2007-05-14

Marija Šerifović and the "new Serbia"

In the comments to the previous post on Marija Šerifović and her Eurovisionary song "Molitva," I linked to another blog that labelled the song a "turbo-folkić," and Bganon argued that "any association is wide of the mark." It seems Vesna Perić Zimonjić agrees. Writing in the Independent, she puts Marija Šerifović in the context of social and political conflicts in Serbia, describing the celebration of her award:

"Belgrade exploded with joy the moment her victory was proclaimed, with thousands taking to the streets, honking car horns and waving the Serbian flag in the capital's central Republic Square until dawn.

Such outpourings are typical when the country's basketball or water polo teams are victorious. But this was different, for it was the first time the proverbially macho Serbs had done the same honours for a young female singer - let alone one with Serifovic's unusual fashion sense."

I am not sure I can say how much importance ought to be attributed to her "fashion sense," which seems to range from K.D. Lang to Bryan Ferry. But it's all good if it supports the characterization of her victory gesture, "Her clenched fist victory salute was widely seen as a show of defiance by the forces in Serbia that stand in direct opposition to the ultranationalists and their policy of isolation and hostility to all minorities."

Maybe that offers a sort of background for the silly argument between the Unija Roma Srbije (in whose campaign Šerifović participated, and in which her mother is a member and her uncle an officer) and the Srpska Radikalna Stranka (of which, they claim, her grandfather is a member) over which political party can claim credit for her singing. She says she is not a member of any party, but that did not seem to distract the party leaders much.

Catherine also has a roundup of press coverage.

Update: It ain't Balkanology without essentialism, right? Here is Frank Tiggelaar's English translation of an article from the Dutch NRC Handelsblad about macho countries and ideal women. Or is it macho women and ideal countries?

Yet another update: Uh oh, bilo bi dobro i meni da pogledate the comments to the previous post, where Paul points us to charges that "Molitva" is lifted from the Albanian hit "Ndarja" by Soni Malaj. And did the unfortunate Scooch pinch a tune from DaRiva?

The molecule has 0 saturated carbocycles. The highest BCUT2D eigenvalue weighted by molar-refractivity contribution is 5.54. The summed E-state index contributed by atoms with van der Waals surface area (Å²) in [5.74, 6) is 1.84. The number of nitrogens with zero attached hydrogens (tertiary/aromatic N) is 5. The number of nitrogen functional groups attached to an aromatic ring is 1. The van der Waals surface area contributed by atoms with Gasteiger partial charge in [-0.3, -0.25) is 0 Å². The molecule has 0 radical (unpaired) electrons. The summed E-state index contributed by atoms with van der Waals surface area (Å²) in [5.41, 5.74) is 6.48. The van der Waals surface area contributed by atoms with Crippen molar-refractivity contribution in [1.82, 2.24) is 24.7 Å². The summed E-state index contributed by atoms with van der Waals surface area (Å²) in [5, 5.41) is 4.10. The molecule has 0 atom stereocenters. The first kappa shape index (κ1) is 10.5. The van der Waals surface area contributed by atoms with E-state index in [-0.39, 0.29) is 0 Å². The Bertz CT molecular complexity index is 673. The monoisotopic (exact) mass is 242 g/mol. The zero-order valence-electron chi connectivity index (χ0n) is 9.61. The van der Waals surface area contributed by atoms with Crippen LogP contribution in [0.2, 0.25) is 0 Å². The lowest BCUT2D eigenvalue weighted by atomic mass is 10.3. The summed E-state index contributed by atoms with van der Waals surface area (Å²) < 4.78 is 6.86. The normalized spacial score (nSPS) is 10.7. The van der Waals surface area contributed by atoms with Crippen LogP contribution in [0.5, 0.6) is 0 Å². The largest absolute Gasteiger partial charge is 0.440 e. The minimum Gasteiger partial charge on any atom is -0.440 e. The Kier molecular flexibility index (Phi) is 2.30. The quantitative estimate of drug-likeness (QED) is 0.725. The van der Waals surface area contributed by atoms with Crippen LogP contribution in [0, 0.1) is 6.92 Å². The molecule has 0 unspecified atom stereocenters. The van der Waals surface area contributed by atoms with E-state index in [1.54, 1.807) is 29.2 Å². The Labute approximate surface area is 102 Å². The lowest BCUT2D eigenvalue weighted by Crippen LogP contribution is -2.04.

6 comments:

Anonymous said...

"Her clenched fist victory salute was widely seen as a show of defiance by the forces in Serbia that stand in direct opposition to the ultranationalists and their policy of isolation and hostility to all minorities."

She also used the three finger salute as seen in this photo. The Muslims are complaining at their sites.

http://www.superbosna.com/images/stories/muzika/evrovizija_2007_srbija2.jpg

Anonymous said...

Attempting the link again:

http://www.superbosna.com/images/stories/muzika/evrovizija_2007_srbija2.jpg

Eric Gordy said...

That's either the three finger thing or the Uma Thurman-John Travolta dance from Pulp Fiction.

Dejan said...

I say it's an Orwellian song. Not to mention that once again the Serbs got a fuzzy feeling that they accomplished something because somebody else, who happens to carry the same passport, won something. And that something is, what we call around here - dno dna - or the bottom of a cultural pit hole.

Eric Gordy said...

Darn it, Dejan, now you have me rummaging through my memories of "1984" trying to remember the songs. And somehow it all gets mixed up with "WR."

Anonymous said...

From: Dafni Tragaki


This is a theme for serious academic research. I send you the link for a forthcoming conference entitled: "Singing
Europe: Spectacle and Politics in the Eurovision Song Contest". The
conference will take place in Greece, Athens, 29 Feb. -2 March 2008.


http://extras.ha.uth.gr/eurovision/en/index.asp


Dafni Tragaki
Dept. of History, Archaeology and Social Anthropology
Univ. of Thessaly
Volos, Greece